These problems seem insurmountable and yet snails have made the journey. Osamu Miura from the Smithsonian Tropical Research Institute has found that horn snails crossed from the Pacific to the Atlantic Ocean around 750,000 years ago, while other individuals made the opposite journey around 72,000 years ago. And they probably flew on bird airlines.
Some parents give their children a head start in life by lavishing them with money or opportunities. The mother seed beetle (Mimosestes amicus) does so by providing her children with shields to defend them from body-snatchers.
A female seed beetle abandons her eggs after laying them. Until they hatch, they are vulnerable to body-snatching parasites, like the wasp Uscana semifumipennis. It specialises on seed beetle eggs and lays its own eggs inside. Once the wasp grub hatches, it devours its host. The wasp problem is so severe that around 70 percent of the beetles’ eggs can be infested.
But the mother seed beetles have a defence, and it is a unique one. Joseph Deas and Molly Hunter from the University of Arizona have found that they can protect an egg from this grisly fate by laying another one on top. Sometimes, the mothers lay entire stacks of two or three eggs. The tops ones are always flat and unviable. They never hatch into grubs and they completely cover the ones underneath.
The Nile crocodile is a truly iconic animal. Or, more accurately, two iconic animals. As I’ve just written over at Nature News:
The iconic Nile crocodile actually comprises two different species — and they are only distantly related. The large east African Nile crocodile (Crocodylus niloticus) is in fact more closely related to four species of Caribbean crocodile than to its small west African neighbour, which has been named (Crocodylus suchus).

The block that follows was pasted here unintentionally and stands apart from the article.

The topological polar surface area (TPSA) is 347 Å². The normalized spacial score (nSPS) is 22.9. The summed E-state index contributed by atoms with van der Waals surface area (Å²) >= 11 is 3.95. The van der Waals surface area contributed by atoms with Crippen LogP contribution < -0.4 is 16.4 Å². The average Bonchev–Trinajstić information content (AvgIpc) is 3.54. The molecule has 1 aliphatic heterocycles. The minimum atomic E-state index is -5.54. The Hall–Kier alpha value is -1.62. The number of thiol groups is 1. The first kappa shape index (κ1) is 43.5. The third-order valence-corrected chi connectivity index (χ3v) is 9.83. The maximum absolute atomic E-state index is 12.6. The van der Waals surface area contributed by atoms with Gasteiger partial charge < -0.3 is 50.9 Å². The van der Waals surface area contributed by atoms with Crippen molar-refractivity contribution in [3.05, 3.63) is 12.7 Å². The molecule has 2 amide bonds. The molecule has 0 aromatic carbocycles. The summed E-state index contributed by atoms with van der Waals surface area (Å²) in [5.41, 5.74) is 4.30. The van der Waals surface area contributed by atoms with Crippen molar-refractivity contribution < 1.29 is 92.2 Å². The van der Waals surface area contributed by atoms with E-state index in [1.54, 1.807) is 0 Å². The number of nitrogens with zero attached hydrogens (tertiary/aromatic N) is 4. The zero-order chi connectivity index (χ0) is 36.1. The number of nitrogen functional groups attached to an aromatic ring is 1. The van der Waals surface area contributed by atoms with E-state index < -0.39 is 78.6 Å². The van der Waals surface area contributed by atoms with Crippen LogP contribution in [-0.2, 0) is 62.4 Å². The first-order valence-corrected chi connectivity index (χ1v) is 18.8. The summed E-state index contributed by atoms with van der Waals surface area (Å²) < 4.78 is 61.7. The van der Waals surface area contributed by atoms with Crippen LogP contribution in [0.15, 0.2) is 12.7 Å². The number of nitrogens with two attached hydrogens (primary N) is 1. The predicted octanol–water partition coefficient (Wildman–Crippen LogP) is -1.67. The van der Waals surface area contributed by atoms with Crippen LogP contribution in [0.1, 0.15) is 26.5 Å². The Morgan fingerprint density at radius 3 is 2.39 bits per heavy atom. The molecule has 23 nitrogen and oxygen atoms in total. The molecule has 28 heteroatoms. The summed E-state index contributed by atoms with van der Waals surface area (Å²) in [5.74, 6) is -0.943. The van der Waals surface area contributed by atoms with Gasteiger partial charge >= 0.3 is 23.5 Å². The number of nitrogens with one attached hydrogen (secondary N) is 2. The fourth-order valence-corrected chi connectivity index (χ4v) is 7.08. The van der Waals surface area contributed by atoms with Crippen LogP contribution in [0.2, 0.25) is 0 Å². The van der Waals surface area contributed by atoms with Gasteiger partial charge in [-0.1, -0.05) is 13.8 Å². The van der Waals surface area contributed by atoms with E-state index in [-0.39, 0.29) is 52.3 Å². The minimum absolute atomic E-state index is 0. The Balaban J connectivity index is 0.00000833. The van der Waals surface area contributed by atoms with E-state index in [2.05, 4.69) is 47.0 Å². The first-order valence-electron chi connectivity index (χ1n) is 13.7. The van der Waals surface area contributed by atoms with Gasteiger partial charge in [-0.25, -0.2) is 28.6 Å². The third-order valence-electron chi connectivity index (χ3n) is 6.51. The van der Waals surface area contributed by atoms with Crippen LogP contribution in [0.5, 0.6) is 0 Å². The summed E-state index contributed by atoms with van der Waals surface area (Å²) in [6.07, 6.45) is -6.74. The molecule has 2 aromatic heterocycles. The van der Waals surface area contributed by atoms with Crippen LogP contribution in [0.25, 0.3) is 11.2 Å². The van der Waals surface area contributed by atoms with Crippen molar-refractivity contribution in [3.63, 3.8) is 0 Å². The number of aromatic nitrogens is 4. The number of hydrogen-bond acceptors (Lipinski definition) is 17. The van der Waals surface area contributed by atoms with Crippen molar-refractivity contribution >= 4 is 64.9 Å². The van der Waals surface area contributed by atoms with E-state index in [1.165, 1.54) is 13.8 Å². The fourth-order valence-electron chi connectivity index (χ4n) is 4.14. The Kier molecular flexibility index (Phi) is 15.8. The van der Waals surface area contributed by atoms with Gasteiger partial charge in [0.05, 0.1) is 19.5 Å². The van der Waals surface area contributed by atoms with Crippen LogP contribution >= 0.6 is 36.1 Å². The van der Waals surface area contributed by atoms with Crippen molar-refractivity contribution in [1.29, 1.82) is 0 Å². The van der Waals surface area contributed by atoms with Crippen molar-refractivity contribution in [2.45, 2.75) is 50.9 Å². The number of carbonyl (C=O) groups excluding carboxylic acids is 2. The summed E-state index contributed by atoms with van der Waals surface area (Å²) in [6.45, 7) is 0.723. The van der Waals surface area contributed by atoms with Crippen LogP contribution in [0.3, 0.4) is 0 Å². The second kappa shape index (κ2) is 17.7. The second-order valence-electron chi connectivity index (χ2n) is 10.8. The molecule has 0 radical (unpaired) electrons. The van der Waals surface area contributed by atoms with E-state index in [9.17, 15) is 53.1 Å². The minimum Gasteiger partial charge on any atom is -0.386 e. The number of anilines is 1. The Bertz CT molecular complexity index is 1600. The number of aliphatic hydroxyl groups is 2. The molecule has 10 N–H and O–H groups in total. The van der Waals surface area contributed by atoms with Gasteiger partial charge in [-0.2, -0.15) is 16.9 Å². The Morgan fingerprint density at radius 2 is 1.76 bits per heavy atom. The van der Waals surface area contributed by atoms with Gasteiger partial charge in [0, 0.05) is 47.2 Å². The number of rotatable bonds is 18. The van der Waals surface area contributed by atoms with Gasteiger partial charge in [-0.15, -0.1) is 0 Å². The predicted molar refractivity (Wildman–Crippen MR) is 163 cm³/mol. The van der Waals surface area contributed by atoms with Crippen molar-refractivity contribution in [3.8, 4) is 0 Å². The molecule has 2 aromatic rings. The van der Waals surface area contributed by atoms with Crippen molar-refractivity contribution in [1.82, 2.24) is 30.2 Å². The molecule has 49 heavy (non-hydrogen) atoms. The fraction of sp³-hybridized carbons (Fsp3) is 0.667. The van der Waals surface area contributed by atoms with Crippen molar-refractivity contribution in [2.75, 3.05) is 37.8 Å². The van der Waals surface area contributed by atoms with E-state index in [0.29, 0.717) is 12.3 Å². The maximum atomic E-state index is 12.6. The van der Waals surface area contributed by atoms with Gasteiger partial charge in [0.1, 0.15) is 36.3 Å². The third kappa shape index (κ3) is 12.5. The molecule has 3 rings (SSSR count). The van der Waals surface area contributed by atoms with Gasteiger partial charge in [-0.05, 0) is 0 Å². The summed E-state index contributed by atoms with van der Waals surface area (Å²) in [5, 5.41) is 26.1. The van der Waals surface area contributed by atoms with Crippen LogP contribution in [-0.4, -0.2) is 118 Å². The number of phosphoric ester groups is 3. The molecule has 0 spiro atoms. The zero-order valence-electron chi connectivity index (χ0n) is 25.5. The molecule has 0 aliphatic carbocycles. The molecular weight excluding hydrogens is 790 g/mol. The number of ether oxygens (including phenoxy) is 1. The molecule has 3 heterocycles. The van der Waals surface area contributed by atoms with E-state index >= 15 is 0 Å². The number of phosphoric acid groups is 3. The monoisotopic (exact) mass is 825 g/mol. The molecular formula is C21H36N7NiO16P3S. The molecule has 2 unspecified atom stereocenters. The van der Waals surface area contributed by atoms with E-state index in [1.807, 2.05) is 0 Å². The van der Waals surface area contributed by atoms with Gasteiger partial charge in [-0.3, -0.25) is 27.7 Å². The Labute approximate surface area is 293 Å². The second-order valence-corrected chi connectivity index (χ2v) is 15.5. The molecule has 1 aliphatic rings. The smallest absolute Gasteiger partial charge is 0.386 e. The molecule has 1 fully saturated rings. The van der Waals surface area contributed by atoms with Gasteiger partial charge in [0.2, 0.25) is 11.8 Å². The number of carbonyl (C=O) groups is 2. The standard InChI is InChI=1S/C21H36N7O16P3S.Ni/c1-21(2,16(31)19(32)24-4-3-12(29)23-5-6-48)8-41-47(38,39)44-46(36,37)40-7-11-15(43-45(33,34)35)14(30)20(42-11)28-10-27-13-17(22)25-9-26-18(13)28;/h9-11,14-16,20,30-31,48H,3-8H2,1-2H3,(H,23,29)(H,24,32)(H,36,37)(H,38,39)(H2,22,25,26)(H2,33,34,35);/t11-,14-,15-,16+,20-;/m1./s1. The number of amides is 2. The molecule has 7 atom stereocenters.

Evon Hekkala of Fordham University in New York and her colleagues revealed evidence for the existence of the second species by sequencing the genes of 123 living Nile crocodiles and 57 museum specimens, including several 2,000-year-old crocodile mummies.
The results resolve a centuries-old debate about the classification of the Nile crocodile, and have important implications for the conservation of both species.
If you ask someone to guess the number of sweets in a jar, the odds that they’ll land upon the right number are low – fairground raffles rely on that inaccuracy. But if you ask many people to take guesses, something odd happens. Even though their individual answers can be wildly off, the average of their varied guesses tends to be surprisingly accurate.
This phenomenon goes by many names – swam intelligence, wisdom of the crowd, vox populi, and more. Whatever it’s called, the principle is the same: a group of people can often arrive at more accurate answers and better decisions than individuals acting alone. There are many examples, from counting beans in a jar, to guessing the weight of an ox, to the Ask The Audience option in Who Wants to be a Millionaire?